The court then turned to the issue of whether the pay-if-pay clause violated any public policy in Indiana. The claimant focused on the statutes in Indiana which invalidated, as a matter of public policy, contractual provisions for the improvement of real estate that required a party to waive a claim against a payment bond, Indiana Code § 32-28-3-16(b). The court noted that this statute did not mention pay-if-pay clauses and specifically required that a party waive claims under a payment bond. The court held that the clause at issue did not require the claimant to waive claims against the surety bond. Further, the surety noted that it was not arguing waiver, and was instead advancing the argument that its liability on the bond had simply not matured since the principal was not in default of any obligation to pay the claimant since the principal had been paid. The second statutory argument focused on a law that voided contractual provisions that prevented the filing or foreclosing of a lien based upon conditions precedent for payment, Indiana Code § 32-28-3-18(c). In rejecting this argument, the court focused on the fact that the statute did not mention bonds and held that the Indiana legislature did not clearly and unambiguously render pay-if-pay clauses unenforceable. The court then reviewed cases which upheld the broad freedom of contract in Indiana.

The next step in the analysis was to decide whether the surety had the right to rely upon this defense, and the court clearly said “yes.” The court began by noting that a surety bond is distinct from an insurance policy. In addition, under Indiana law a surety’s liability parallels that of its principal such that a surety’s duty to pay a claim arises only after there has been a default by the principal. In this case, there had been no default since the pay-if-pay clause was deemed valid and thus the surety was not liable to make payment.

Another issue confronted by the court was whether the bond, which did not expressly incorporate the pay-if-pay clause, permitted the assertion of this defense. While the court acknowledged that the bond did not incorporate by reference that specific clause, the court cited Indiana law holding that a bond and contract should be construed together. Under these circumstances, the court held that “the Indiana Supreme Court would not analyze the Bond in a vacuum, but would instead analyze it in concert with the contracts relating to the undertaking the bond was intended to secure.” (Entry on Motion at p. 16).

In reaching its decision, the BMD Contractors court cited with approval cases in West Virginia (Wellington Power Corp. v. CNA Surety Corp., 614 S.E.2d 680 (W.Va. 2005)) and New Jersey (Fixture Specialists, Inc. v. Global Construction, LLC, 2009 WL 90431 (D.N.J. March 30, 2009)). Based on its analysis, the Indiana court therefore rejected the demand for payment and allowed both the principal and its surety to assert the pay-if-pay clause as a valid defense to the payment bond claims.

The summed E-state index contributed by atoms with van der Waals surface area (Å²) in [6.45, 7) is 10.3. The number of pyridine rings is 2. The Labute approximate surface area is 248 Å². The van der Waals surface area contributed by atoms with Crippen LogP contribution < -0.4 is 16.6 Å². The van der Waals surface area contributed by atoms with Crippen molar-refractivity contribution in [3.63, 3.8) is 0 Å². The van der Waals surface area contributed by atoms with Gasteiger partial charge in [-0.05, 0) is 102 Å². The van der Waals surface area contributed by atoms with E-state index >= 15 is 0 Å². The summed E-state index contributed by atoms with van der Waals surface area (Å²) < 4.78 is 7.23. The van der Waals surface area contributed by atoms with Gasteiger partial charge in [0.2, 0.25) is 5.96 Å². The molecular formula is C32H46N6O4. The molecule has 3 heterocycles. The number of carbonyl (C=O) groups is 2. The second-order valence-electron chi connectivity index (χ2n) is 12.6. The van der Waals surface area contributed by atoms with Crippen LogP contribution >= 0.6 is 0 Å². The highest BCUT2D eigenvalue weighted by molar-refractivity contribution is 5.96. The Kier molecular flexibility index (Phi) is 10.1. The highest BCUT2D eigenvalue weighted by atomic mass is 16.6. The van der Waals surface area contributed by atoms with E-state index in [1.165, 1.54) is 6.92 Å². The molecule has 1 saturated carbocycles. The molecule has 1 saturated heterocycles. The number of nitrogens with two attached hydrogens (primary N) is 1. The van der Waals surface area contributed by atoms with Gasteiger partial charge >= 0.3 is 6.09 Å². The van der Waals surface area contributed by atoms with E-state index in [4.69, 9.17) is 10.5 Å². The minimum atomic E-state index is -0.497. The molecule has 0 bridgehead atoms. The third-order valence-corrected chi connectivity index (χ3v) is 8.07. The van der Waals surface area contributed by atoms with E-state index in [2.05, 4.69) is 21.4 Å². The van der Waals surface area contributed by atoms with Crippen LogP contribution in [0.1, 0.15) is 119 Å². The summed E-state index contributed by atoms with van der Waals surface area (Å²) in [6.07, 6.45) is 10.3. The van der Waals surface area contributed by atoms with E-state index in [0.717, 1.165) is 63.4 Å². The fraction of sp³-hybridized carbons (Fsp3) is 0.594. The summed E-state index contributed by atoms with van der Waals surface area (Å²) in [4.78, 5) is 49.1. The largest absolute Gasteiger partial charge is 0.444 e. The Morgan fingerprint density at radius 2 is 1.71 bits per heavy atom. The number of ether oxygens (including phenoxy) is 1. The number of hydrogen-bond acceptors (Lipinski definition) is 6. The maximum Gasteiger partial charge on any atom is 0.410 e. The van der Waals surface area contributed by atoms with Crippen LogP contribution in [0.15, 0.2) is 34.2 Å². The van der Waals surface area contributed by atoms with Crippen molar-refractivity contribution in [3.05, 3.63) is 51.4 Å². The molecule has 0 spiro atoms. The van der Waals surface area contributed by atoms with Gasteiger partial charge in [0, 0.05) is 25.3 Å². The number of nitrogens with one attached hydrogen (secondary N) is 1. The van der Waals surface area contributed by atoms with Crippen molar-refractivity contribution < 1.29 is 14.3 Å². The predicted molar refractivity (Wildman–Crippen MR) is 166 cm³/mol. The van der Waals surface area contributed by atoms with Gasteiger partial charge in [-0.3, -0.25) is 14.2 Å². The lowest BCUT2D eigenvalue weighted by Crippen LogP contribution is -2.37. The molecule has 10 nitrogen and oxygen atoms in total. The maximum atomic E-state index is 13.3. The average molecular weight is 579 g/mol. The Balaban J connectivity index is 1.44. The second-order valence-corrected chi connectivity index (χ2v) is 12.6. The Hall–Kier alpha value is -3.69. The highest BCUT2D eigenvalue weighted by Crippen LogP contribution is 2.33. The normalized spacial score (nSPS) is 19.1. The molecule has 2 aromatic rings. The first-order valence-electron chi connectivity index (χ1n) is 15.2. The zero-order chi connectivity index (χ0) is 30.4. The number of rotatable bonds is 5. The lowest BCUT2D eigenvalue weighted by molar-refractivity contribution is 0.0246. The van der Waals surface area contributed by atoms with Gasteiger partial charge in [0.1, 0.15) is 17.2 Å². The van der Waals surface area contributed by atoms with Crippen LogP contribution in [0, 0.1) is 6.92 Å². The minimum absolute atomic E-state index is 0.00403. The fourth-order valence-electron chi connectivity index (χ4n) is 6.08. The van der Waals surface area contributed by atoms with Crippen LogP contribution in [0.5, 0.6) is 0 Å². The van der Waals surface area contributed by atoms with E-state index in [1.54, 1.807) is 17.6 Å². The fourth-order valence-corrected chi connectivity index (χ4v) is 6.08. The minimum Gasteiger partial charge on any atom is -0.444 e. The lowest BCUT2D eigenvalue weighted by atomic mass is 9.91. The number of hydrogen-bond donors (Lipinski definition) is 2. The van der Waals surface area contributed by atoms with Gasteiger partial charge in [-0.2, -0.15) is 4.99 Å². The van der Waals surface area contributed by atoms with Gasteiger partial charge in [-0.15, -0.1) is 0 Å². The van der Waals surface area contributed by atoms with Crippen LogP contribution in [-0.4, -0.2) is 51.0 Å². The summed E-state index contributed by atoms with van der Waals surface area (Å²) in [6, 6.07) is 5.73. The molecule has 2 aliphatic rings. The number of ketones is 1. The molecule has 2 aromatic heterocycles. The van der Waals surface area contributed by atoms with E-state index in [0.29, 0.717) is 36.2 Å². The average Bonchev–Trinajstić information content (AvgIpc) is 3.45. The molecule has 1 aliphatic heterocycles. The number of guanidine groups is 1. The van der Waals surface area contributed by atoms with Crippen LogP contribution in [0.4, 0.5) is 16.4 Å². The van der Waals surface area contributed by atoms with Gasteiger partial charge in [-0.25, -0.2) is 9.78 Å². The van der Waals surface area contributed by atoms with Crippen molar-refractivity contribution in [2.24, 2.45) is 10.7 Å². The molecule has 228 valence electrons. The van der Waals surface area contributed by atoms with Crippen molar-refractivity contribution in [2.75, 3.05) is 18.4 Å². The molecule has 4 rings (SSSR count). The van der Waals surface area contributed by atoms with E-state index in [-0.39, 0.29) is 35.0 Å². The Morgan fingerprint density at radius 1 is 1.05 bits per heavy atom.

In Wellington Power, the West Virginia Supreme Court confronted a similar issue. West Virginia University had engaged Dick Corporation (“Dick”) to construct a life sciences building. Dick engaged Wellington Power Corp. and W.G. Tomko, Inc. as subcontractors. As this was a public project, state law required Dick to provide a payment bond. The contracts between Dick and Wellington and Tomko contained the following pay-if-pay provision:

Contractor [Wellington and Tomko] agrees and acknowledges that payment of the Contract Sum shall be made only form [sic] funds which are due from [WVU] that [Dick] has actually received in hand from [WVU] and designated by [WVU] for disbursement to Contractor. Contractor agrees to look solely to such funds for payment. Contractor understands and agrees that [Dick] shall have no liability or responsibility for any reason whatsoever for any amounts due or claimed to be due to Contractor except to the extent that [Dick] has actually received funds from [WVU] that are due from [WVU] specifically designated for disbursement to Contractor. (614 S.E.2d at 683).

When Wellington and Tomko were not paid, they sued CNA and Dick. The surety and Dick filed motions to dismiss based on the pay-if-pay clause but these motions were denied. The surety and Dick then pursued a motion to certify a question of law to the West Virginia Supreme Court.

The state appellate court began its analysis by citing to the broad right or parties to form contracts, holding that it will enforce a written contract found to express the intent of the parties in plain and unambiguous terms. The first defense asserted against this broad statement of public policy was that enforcement of the clause would violate the public policy found in the public bond statute which is designed to protect suppliers of labor and material on public construction projects. The court rejected this argument, finding that the freedom of contract was “more compelling” than a public policy favoring the payment of subcontractors on public projects. The court held as follows: